Stigmatization of a mentally ill person is the worst kind of treatment and no-one deserves it. She describes how things are too tokenistic and mentally ill people bear the brunt of it majority of the times. She also has a word of caution to refrain from telling a mentally ill person or someone suffering from schizophrenia that “it is all in their head”- of course it is all in their head, but it is very real for them and should not be treated lightly (SaneAustralia, 2017).
Treating a mentally ill person with humanity and compassion is the most ideal thing a person can to make them feel better and getting them on the road to recovery. Sandy’s personal experience and documentation of her life and recovery follows the Recovery Principle, with all the key factors in place making it a sound working model with proof of concept.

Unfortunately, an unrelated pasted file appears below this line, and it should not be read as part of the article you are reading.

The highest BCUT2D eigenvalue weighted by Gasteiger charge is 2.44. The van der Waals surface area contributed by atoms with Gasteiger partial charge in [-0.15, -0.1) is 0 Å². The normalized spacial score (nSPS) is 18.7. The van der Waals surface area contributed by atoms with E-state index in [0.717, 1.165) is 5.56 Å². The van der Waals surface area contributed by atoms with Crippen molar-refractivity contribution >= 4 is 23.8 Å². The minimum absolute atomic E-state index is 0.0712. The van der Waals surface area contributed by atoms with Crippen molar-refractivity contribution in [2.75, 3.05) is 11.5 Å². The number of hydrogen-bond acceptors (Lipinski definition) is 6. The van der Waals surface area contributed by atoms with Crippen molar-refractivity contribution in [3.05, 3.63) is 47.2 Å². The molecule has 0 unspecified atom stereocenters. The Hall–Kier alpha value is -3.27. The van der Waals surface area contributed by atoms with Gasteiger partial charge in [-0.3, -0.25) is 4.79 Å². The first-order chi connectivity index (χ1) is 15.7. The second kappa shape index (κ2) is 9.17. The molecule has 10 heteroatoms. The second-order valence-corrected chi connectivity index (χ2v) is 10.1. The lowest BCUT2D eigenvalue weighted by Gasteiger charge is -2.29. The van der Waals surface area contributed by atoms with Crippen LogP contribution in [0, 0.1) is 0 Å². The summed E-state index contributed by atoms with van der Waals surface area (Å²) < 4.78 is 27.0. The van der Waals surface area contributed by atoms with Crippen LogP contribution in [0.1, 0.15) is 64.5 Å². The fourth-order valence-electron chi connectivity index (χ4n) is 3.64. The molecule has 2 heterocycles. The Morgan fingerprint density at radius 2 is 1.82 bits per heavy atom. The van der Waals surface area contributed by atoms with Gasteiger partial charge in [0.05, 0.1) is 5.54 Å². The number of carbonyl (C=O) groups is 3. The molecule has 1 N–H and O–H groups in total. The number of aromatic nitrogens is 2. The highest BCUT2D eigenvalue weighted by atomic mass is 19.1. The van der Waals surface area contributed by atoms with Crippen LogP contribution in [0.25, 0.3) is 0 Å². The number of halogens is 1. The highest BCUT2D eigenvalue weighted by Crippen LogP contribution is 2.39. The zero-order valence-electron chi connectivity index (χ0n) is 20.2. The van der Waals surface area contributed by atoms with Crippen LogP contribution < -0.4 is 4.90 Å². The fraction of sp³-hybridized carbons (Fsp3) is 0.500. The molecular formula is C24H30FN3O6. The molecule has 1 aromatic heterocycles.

However, though there are many positives, there are few negative factors or abuses that are associated with the recovery principle viz., (i) recovery is the latest model- so everyone wants to get on the bandwagon, with more peers being added, the focus from the mentally ill person is shifting and not being person centric as it was originally intended to be, (ii) not for “my patients”- some clinicians argue that either their patient’s are too ill or do not come under the purview of recovery, which is not the case as it can be applied for in a wide range of scenarios, (iii) compulsory detention and treatment aid recovery- compulsory “taking care” of individuals who cannot take care of themselves, defeats the holistic approach of recovery, (iv) recovery orientation means closing service- this is not the case as recovery is non-linear and services need to be available to re-engage with people when needed, (v) recovery is about making people independent and normal, again this is misinterpreted. Recovery is all about “getting better” or having a right to participate in regular life as an equal citizen be it in civic or economic life and (vi) contribution to society happens only after the person has recovered- work done whether household, paid or voluntary has a bearing to society. A mentally ill person is capable of contribution with guidance and support without having to undergo discrimination, self-stigma or anticipated discrimination that leads to high unemployment rates (Slade, 2014)